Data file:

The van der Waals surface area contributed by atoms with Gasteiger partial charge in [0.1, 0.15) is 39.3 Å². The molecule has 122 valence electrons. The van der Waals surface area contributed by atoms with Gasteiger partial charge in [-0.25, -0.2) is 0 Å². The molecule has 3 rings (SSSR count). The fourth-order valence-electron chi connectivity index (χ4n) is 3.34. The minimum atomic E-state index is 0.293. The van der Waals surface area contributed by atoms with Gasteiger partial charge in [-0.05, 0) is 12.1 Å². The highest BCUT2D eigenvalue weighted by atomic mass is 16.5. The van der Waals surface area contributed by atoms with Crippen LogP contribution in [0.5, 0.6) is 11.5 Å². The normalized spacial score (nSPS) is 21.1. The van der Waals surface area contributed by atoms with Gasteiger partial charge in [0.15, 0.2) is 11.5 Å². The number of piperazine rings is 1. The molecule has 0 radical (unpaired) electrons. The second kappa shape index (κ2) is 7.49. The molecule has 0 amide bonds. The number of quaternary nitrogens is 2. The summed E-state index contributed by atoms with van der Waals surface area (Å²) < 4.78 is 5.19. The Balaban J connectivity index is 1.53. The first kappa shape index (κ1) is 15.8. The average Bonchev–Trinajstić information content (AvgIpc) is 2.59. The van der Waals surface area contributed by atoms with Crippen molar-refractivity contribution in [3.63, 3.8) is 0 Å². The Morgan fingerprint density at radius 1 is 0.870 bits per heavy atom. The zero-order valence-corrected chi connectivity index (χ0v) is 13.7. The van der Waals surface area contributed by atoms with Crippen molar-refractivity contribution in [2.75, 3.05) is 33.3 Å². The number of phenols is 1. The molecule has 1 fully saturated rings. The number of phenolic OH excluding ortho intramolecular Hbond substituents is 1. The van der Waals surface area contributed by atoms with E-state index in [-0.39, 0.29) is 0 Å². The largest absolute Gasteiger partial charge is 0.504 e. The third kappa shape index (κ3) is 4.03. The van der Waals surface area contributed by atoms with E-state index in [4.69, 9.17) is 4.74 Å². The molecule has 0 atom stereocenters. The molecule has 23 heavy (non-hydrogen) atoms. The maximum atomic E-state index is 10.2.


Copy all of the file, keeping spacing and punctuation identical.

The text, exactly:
The van der Waals surface area contributed by atoms with Gasteiger partial charge in [0.1, 0.15) is 39.3 Å². The molecule has 122 valence electrons. The van der Waals surface area contributed by atoms with Gasteiger partial charge in [-0.25, -0.2) is 0 Å². The molecule has 3 rings (SSSR count). The fourth-order valence-electron chi connectivity index (χ4n) is 3.34. The minimum atomic E-state index is 0.293. The van der Waals surface area contributed by atoms with Gasteiger partial charge in [-0.05, 0) is 12.1 Å². The highest BCUT2D eigenvalue weighted by atomic mass is 16.5. The van der Waals surface area contributed by atoms with Crippen LogP contribution in [0.5, 0.6) is 11.5 Å². The normalized spacial score (nSPS) is 21.1. The van der Waals surface area contributed by atoms with Gasteiger partial charge in [0.15, 0.2) is 11.5 Å². The number of piperazine rings is 1. The molecule has 0 radical (unpaired) electrons. The second kappa shape index (κ2) is 7.49. The molecule has 0 amide bonds. The number of quaternary nitrogens is 2. The summed E-state index contributed by atoms with van der Waals surface area (Å²) < 4.78 is 5.19. The Balaban J connectivity index is 1.53. The first kappa shape index (κ1) is 15.8. The average Bonchev–Trinajstić information content (AvgIpc) is 2.59. The van der Waals surface area contributed by atoms with Crippen molar-refractivity contribution in [3.63, 3.8) is 0 Å². The Morgan fingerprint density at radius 1 is 0.870 bits per heavy atom. The zero-order valence-corrected chi connectivity index (χ0v) is 13.7. The van der Waals surface area contributed by atoms with Crippen molar-refractivity contribution in [2.75, 3.05) is 33.3 Å². The number of phenols is 1. The molecule has 1 fully saturated rings. The number of phenolic OH excluding ortho intramolecular Hbond substituents is 1. The van der Waals surface area contributed by atoms with E-state index in [-0.39, 0.29) is 0 Å². The largest absolute Gasteiger partial charge is 0.504 e. The third kappa shape index (κ3) is 4.03. The van der Waals surface area contributed by atoms with E-state index in [4.69, 9.17) is 4.74 Å². The molecule has 0 atom stereocenters. The molecule has 23 heavy (non-hydrogen) atoms. The maximum atomic E-state index is 10.2.